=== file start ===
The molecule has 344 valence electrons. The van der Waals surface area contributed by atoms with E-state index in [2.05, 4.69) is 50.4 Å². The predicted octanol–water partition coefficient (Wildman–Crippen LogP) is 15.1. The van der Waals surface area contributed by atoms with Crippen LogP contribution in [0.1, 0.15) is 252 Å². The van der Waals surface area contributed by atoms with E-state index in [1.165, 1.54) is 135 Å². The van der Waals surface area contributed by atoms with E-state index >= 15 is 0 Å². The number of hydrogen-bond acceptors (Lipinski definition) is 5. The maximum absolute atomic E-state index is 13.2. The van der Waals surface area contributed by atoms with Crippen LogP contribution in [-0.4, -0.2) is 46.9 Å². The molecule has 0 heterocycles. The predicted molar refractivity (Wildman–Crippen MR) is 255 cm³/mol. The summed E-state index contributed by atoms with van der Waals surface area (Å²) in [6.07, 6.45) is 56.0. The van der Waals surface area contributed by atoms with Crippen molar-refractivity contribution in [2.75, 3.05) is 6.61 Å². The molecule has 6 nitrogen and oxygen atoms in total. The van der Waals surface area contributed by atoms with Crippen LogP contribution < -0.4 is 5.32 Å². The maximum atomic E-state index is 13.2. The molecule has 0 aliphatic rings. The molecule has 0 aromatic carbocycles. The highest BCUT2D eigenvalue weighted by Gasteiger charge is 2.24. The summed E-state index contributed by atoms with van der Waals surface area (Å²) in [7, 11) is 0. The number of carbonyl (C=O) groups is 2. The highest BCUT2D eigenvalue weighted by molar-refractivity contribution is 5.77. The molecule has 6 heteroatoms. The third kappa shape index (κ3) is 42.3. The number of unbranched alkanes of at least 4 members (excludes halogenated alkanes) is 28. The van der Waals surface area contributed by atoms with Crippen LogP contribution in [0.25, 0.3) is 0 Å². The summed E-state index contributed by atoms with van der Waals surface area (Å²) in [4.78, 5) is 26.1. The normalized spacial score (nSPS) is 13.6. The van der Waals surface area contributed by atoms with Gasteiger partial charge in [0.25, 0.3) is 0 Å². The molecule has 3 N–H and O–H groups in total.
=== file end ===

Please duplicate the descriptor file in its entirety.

The molecule has 344 valence electrons. The van der Waals surface area contributed by atoms with E-state index in [2.05, 4.69) is 50.4 Å². The predicted octanol–water partition coefficient (Wildman–Crippen LogP) is 15.1. The van der Waals surface area contributed by atoms with Crippen LogP contribution in [0.1, 0.15) is 252 Å². The van der Waals surface area contributed by atoms with E-state index in [1.165, 1.54) is 135 Å². The van der Waals surface area contributed by atoms with E-state index >= 15 is 0 Å². The number of hydrogen-bond acceptors (Lipinski definition) is 5. The maximum absolute atomic E-state index is 13.2. The van der Waals surface area contributed by atoms with Crippen LogP contribution in [-0.4, -0.2) is 46.9 Å². The molecule has 0 heterocycles. The predicted molar refractivity (Wildman–Crippen MR) is 255 cm³/mol. The summed E-state index contributed by atoms with van der Waals surface area (Å²) in [6.07, 6.45) is 56.0. The van der Waals surface area contributed by atoms with Crippen molar-refractivity contribution in [2.75, 3.05) is 6.61 Å². The molecule has 6 nitrogen and oxygen atoms in total. The van der Waals surface area contributed by atoms with Crippen LogP contribution < -0.4 is 5.32 Å². The maximum atomic E-state index is 13.2. The molecule has 0 aliphatic rings. The molecule has 0 aromatic carbocycles. The highest BCUT2D eigenvalue weighted by Gasteiger charge is 2.24. The summed E-state index contributed by atoms with van der Waals surface area (Å²) in [7, 11) is 0. The number of carbonyl (C=O) groups is 2. The highest BCUT2D eigenvalue weighted by molar-refractivity contribution is 5.77. The molecule has 6 heteroatoms. The third kappa shape index (κ3) is 42.3. The number of unbranched alkanes of at least 4 members (excludes halogenated alkanes) is 28. The van der Waals surface area contributed by atoms with Crippen LogP contribution in [0.25, 0.3) is 0 Å². The summed E-state index contributed by atoms with van der Waals surface area (Å²) in [4.78, 5) is 26.1. The normalized spacial score (nSPS) is 13.6. The van der Waals surface area contributed by atoms with Gasteiger partial charge in [0.25, 0.3) is 0 Å². The molecule has 3 N–H and O–H groups in total.